Blocking surface abuse in a rooftop Cat5/wireless project
Cable company finds alternative to harmful wood blocks for wireless Internet access installation
Cable company finds alternative to harmful wood blocks for wireless Internet access installation.
Commercial, industrial, and residential rooftops take a lot of abuse. Daily movement of pipe supports and other roof attachments, heavy equipment loads, and harsh weather conditions including snow loads and direct sun all add to the wear and tear that damages the roof. Properly supporting mechanical pipe or electrical conduit on the rooftop can be considered preventive maintenance and can prolong the life of the roof itself-which is important when considering the prohibitive cost of roof repair.
Until now, the most common method of securing conduit in rooftop applications is to use wood blocks, which quickly deteriorate in most weather conditions and cause supports to be unstable. Another popular method of support is incorporating steel foot plates, which cause serious roof damage. A new, alternative method to effectively support the conduit and protect the roof membrane was an important component of an installation in Connecticut.
The Ekris Cable Company (www.ekris.com), a low-voltage contractor based in New Britain, CT, specializing in voice/data and video cabling, was hired by an Internet service provider to install a unique, wireless Internet connection system in Tarragon Woodcliff Estates, a campus-like apartment complex in East Hartford, CT. "The management at the apartment complex was providing this Internet access system to their tenants for free as an upgraded amenity," says Erik Robinson, installation manager.
The Internet provider conducted an extensive site survey and determined that a wireless system was the best alternative because the costs involved with hardwiring each of the 500 existing apartments with a network cable would have been prohibitive.
The access point on the roof receives the wireless signal and converts it to a wired signal, which is transmitted via Category 5 cable to an electronic bridge also situated on the roof.
The parameters of the project required that each tenant in the 12-apartment building complex receive an adapter unit to plug into a USB port on their personal computer (PC). This adapter provided several benefits versus the installation of a PC card. First, it was easy to set up. The tenant would not have to open the PC to install it. Also, it provided the ability to find an optimum location for the adapter's antenna. With a PC card, the antenna would likely be buried in a hutch or under the desk.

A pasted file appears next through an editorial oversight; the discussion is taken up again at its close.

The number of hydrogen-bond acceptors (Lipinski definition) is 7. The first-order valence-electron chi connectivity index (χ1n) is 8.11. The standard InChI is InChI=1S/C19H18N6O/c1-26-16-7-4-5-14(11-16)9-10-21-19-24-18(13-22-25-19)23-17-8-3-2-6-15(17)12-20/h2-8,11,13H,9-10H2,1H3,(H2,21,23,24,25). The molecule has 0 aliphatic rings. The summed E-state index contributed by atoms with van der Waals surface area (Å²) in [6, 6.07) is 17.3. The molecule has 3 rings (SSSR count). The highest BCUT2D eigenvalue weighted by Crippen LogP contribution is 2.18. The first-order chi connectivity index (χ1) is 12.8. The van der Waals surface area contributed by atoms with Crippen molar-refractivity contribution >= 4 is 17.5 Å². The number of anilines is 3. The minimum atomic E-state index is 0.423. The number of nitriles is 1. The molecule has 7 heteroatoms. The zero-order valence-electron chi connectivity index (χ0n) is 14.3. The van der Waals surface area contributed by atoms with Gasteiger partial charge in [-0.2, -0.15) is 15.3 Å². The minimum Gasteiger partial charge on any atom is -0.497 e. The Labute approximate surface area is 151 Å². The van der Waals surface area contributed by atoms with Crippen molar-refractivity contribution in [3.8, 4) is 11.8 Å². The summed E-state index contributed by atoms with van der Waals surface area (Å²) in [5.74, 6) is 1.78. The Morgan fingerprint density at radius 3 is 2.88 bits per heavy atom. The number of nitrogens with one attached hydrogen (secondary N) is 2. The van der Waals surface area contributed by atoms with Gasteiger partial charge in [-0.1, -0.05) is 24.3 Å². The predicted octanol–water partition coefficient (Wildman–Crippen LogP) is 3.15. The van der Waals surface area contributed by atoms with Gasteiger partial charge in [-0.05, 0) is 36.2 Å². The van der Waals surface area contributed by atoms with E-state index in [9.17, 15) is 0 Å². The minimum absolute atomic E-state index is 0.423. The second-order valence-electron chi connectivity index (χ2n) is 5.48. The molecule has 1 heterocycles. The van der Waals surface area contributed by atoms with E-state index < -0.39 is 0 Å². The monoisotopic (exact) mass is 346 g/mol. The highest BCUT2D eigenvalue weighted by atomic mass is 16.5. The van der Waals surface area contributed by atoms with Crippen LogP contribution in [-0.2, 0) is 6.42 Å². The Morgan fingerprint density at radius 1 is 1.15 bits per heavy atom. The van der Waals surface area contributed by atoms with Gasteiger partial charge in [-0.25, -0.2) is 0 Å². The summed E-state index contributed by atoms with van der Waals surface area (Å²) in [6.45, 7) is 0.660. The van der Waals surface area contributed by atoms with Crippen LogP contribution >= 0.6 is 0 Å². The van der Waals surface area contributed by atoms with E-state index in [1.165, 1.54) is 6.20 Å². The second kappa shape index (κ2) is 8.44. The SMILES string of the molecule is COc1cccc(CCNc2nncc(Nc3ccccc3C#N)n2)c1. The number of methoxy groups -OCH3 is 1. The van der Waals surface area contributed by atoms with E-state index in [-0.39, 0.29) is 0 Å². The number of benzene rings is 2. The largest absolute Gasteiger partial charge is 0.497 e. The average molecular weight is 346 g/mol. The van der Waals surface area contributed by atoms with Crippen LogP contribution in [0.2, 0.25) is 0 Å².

Finding a connection
Once connected to the PC, the adapter unit connects wirelessly to an access point on the roof. "Based on the results of the site survey, we optimized the proper placement of each access point to provide access to the greatest number of users," says Robinson. "Proper placement would also ensure the best connection potential."
While there is the potential for interference because the system works in a 2.4-GHz range, and there are many cordless telephones that use that frequency, this system uses frequency hopping instead of direct sequence to avoid interference. "Direct sequence is more popular these days because, generally, you can get greater throughput speeds," states Robinson, "but it does not offer the flexibility that frequency hopping does." A direct sequence system would require the addition of more access points, plus the frequency hopping system is more robust and better suited for an outdoor scenario.
Once the access point on the roof receives the wireless signal, it converts it to a wired signal, which is transmitted via Category 5 cable to an electronic bridge that is also situated on the roof.
"One of the challenges we encountered was supporting the conduit and equipment on the apartment complex's membrane rooftops," says Robinson. "The apartment complex had made a major investment in the roof and we had to protect it, while still providing the proper support for our equipment."
Ekris Cable used almost 800 Pipe Pier blocks to support Category 5 cable in the Tarragon Woodcliff Estates installation.